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Shelling Over, For Now, But Hatred Remains

February 15, 1992

DUBROVNIK, Croatia (AP) _ Vronimir Franic downed a shot of Jovanka Popovica’s hazelnut brandy while her grandson stood outside on the city walls, training field glasses on Yugoslav gunboats.

Mrs. Popovica, 82, chuckled as she recounted the mad scramble to shelter when federal forces, led by Serbs, rained artillery on the fabled old city, which Franic, an architect, must now help rebuild.

″She’s a wonderful old woman,″ Franic said. As a crucial afterthought, he added: ″She is a Serb.″

Franic, a Croat, frowned at the word ″Serb″ and shook his head and began muttering uncharacteristic invective. ″Animals,″ he said.

On the other side of the line, a young Serb whose friends include Croats muttered the word ″Croat″ and spat on the ground.

Hatreds are nothing personal among Yugoslavs, who often love their neighbors. But, divided by culture, religion and feuds left too long unsettled, their Yugoslavia is finally giving up the ghost.

In a new setting of political freedom and economic hardship, mistrust flamed into war. Thousands of lives later, friendships still cross ethnic lines, but generic hatreds condemn a dozen different nationalities to separation.

″We love and hate at the same time,″ said Mugdim Karabeg, a Muslim writer in Mostar, in the republic of Bosnia-Hercegovina.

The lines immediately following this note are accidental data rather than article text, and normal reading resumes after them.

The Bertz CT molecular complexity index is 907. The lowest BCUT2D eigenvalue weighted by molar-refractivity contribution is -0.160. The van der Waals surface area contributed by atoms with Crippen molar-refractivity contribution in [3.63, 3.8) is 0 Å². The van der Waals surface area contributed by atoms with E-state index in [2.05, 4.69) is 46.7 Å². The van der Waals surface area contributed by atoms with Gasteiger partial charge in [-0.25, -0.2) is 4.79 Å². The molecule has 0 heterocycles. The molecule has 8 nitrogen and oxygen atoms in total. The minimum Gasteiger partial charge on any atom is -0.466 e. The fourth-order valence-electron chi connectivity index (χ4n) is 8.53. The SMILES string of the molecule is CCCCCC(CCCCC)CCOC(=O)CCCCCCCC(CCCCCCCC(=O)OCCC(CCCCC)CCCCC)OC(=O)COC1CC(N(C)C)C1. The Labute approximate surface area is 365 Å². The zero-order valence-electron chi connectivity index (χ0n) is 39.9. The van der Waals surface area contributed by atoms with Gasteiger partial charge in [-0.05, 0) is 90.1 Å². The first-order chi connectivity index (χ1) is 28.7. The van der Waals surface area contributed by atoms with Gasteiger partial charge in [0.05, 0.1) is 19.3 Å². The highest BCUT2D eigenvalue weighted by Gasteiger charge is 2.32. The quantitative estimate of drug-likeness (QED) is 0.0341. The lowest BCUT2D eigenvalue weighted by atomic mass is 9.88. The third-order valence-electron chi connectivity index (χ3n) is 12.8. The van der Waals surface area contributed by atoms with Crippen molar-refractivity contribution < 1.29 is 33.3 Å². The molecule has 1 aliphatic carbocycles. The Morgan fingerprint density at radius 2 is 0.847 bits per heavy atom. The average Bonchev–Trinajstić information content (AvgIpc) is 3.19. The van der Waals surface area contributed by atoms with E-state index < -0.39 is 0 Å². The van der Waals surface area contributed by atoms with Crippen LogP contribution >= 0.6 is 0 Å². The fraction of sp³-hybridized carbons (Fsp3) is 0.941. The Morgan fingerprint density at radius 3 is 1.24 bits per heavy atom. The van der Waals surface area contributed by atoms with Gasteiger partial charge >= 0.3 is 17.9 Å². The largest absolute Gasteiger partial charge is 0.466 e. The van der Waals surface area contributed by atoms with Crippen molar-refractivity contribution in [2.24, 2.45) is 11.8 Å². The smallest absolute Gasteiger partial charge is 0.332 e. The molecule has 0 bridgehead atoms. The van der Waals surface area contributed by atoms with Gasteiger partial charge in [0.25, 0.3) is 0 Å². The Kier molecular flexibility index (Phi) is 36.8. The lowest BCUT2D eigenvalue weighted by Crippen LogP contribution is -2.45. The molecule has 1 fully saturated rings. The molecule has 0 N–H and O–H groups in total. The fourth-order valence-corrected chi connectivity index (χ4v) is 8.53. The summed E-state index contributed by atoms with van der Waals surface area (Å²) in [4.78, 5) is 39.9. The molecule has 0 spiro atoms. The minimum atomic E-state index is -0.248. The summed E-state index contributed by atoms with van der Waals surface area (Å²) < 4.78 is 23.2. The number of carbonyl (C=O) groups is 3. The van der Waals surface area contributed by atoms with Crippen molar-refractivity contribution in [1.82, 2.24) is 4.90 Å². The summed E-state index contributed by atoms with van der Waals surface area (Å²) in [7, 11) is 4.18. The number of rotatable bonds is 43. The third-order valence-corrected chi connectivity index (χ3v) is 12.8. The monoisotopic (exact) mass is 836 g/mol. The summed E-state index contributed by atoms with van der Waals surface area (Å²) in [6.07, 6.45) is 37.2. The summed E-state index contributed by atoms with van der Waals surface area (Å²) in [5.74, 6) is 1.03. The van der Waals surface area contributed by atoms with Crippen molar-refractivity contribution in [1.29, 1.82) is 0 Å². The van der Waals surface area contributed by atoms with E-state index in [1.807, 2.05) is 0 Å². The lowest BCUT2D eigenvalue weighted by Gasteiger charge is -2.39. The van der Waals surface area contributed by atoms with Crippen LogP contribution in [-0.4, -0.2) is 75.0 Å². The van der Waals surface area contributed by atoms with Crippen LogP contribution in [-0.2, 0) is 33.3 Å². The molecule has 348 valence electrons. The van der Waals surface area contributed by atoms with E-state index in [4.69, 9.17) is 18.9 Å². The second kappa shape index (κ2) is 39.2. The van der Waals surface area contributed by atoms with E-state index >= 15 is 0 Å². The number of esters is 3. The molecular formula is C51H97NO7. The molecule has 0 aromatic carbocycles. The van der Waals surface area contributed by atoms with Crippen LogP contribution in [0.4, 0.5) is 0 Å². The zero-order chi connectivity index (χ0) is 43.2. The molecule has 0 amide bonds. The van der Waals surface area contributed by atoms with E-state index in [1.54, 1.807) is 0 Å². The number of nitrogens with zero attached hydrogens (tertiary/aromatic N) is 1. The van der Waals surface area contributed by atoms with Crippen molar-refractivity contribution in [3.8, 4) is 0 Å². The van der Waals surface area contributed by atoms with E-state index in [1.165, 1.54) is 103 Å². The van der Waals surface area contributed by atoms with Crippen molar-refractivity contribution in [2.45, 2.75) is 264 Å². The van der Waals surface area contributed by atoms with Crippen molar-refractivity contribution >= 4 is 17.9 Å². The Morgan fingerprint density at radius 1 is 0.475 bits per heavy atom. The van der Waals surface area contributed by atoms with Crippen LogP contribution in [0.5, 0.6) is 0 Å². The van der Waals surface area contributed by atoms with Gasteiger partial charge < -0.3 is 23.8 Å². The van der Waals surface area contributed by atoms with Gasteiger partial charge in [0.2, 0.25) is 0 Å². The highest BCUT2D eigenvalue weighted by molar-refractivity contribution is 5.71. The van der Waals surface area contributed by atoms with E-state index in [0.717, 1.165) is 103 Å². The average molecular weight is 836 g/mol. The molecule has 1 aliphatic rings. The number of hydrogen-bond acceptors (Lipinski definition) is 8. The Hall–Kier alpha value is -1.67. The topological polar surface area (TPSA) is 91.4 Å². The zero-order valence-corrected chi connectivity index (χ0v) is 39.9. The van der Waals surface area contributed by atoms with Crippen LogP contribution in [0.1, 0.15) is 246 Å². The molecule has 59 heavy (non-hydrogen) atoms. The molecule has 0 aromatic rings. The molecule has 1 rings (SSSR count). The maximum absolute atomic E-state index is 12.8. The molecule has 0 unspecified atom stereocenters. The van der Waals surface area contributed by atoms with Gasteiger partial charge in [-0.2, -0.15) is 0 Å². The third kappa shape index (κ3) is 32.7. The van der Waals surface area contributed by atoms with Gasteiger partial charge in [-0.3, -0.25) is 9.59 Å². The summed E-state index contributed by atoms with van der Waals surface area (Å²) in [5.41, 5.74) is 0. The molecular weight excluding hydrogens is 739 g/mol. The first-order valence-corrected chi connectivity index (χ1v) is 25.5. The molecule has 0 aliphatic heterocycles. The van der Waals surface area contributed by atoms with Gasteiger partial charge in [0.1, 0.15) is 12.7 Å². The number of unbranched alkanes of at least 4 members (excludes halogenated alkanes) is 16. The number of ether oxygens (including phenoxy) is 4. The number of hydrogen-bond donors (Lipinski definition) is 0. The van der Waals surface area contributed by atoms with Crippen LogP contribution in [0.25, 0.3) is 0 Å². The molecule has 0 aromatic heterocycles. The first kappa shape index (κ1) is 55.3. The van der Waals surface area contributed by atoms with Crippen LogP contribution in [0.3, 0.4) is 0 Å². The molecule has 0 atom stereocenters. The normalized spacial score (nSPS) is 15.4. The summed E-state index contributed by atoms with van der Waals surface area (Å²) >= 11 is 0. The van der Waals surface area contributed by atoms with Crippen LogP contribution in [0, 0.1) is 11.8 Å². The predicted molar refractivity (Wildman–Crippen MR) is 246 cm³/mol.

″Who can explain this fatal flaw of ours?″ he mused. ″Our hearts are beautiful fields of flowers, but a poisonous snake hides somewhere in the background.″

Similar feelings were expressed on a tour of all six republics that made up Yugoslavia. Even more than hatred, there was a resigned sense of loss.

In the trenches near Mostar, where Serb and Montenegrin troops are poised for a wider war if the tenuous cease-fire in Croatia boils over, the irony is strong and bitter.

″How am I supposed to feel, waking up all of a sudden without my country?″ asked Zeljko Vucinic, an artillery captain but also a Belgrade University research scientist in plant biology.

A reservist with cherub curls and thick glasses, he is not the sort of bloodthirsty Serb portrayed in propaganda. Instead, he counts himself as yet another victim in a hopeful plan gone wrong.